Bells are the “voice of the church,” poet Henry Wadsworth Longfellow called them, and poet John Donne in his famous line from For Whom the Bell Tolls, writes “It tolls for thee.”
And that’s the dual message more than nine South Kingstown and Narragansett churches want Friday night by having nine minutes of bell ringing at 8 p.m. It’s about death, racism and equality, said Pastor Fred Evenson of the Peace Dale Congregational Church.
“This Friday is Juneteenth. I am proposing that we all observe both the commemoration of the day, and the commemoration of George Floyd’s death and the injustices that it symbolizes, by ringing our church bells,” he wrote in an email to other local pastors this week.
On June 19, 1865, enslaved African-Americans in Galveston, Texas, were told they were free. Now, 155 years later, people in cities and towns across the U.S. continue to mark the occasion with celebrations. It has been celebrated by African-Americans since the late 1800s.
But in recent years, and particularly following nationwide protests over police brutality and the deaths of George Floyd, Breonna Taylor, Ahmaud Arbery and other African-Americans this year, there is a renewed interest in the day that celebrates freedom, The New York Times noted.
This year’s celebration may resonate in new ways, given the sweeping changes and widespread protests across the U.S., the paper reported and Evenson agreed, saying the bell ringing has not been done in South Kingstown in the past.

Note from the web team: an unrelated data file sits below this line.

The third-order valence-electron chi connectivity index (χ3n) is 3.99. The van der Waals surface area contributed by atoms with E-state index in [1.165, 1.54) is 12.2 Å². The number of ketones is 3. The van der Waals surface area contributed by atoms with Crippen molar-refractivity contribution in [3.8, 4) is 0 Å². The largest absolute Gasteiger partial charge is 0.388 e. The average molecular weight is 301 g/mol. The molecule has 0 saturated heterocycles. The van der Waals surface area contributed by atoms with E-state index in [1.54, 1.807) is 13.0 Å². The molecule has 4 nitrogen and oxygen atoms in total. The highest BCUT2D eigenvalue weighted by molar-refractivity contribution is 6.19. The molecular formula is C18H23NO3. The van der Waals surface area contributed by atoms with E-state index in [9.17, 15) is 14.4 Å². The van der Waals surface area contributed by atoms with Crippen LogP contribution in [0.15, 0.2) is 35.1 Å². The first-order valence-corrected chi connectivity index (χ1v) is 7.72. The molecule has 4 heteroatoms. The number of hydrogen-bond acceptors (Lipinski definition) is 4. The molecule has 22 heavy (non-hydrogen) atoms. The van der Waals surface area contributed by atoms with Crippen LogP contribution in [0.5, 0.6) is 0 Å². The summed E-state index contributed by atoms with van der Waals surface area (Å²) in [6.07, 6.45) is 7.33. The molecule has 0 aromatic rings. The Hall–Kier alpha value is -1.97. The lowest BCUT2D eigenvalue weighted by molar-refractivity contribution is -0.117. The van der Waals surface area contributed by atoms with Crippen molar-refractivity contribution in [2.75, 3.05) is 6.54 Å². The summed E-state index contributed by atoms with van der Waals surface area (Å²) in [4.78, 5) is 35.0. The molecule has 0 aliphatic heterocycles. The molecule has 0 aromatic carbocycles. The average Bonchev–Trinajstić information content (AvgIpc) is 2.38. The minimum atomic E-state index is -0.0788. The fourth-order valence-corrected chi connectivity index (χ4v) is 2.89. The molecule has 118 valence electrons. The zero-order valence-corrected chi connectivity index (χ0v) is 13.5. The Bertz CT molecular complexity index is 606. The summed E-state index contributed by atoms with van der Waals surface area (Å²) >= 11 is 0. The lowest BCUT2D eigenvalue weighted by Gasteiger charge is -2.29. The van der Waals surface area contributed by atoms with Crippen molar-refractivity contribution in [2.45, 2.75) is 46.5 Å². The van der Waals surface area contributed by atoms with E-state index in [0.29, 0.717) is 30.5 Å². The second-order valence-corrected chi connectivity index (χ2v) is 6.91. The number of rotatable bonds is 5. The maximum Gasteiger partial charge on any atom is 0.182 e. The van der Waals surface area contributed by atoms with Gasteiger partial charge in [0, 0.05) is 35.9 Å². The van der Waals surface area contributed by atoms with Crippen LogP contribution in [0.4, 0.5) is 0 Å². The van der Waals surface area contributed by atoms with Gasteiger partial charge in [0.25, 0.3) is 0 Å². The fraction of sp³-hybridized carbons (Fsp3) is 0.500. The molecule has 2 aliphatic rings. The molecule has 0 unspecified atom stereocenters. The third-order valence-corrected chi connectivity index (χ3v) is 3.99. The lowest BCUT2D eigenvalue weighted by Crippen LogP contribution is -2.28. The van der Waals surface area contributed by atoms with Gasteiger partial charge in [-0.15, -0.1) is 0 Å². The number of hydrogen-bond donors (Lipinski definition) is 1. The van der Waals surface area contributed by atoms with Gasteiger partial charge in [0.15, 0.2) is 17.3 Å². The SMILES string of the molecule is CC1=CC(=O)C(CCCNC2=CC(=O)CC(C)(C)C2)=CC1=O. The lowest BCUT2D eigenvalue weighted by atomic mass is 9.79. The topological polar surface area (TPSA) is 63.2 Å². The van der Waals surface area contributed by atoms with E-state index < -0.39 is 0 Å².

He said participating in the bell ringing will be Peace Dale Congregational Church, Kingston Congregational Church, Church of the Ascension, Chapel of St. John the Divine, First Church of God, St. Peter’s By the Sea, Wakefield Baptist Church, Christ United Methodist Church and St. Francis of Assisi Church.
“Bells make noise and we need to make noise around these issues,” Evenson said.
Recent debates about racism prompted him to want to use bell ringing to get people’s attention to the religious parts of preventing discrimination and violence against African-Americans, he said.
It is especially important to mark this on a day, he said, recognizing that the United States 155 years ago established a national policy against one egregious form - slavery - of discrimination against African-Americans. That first step led to many others, especially in the 1960s, to counteract racism, discrimination and bigotry.
“I don’t think that the black community is feeling very free at the moment and I wanted to find a way to stand in solidarity with them,” he said, referring to the many protests, vigils and other public demonstrations following these deaths of African-Americans.
“The white community,” the pastor said, “also has been way too silent on racism and it needs to make some noise about it, too. How about we all stand in unity as we deal with it,” he said.
Evenson moved to Rhode Island late last year to be Peace Dale Congregational’s minister. He described his approach to ministry as welcoming and promoting an inclusive social fabric in a community.
Acceptance of all individuals also created his strong beliefs in social justice as a minister, he added.
“So how are we, as a church, caring for the poor?” he asked in a rhetorical way in which a pastor torques up a sermon calling a congregation into action. “Those who society is kicking to the curb, how are we, as a church, caring for those people?”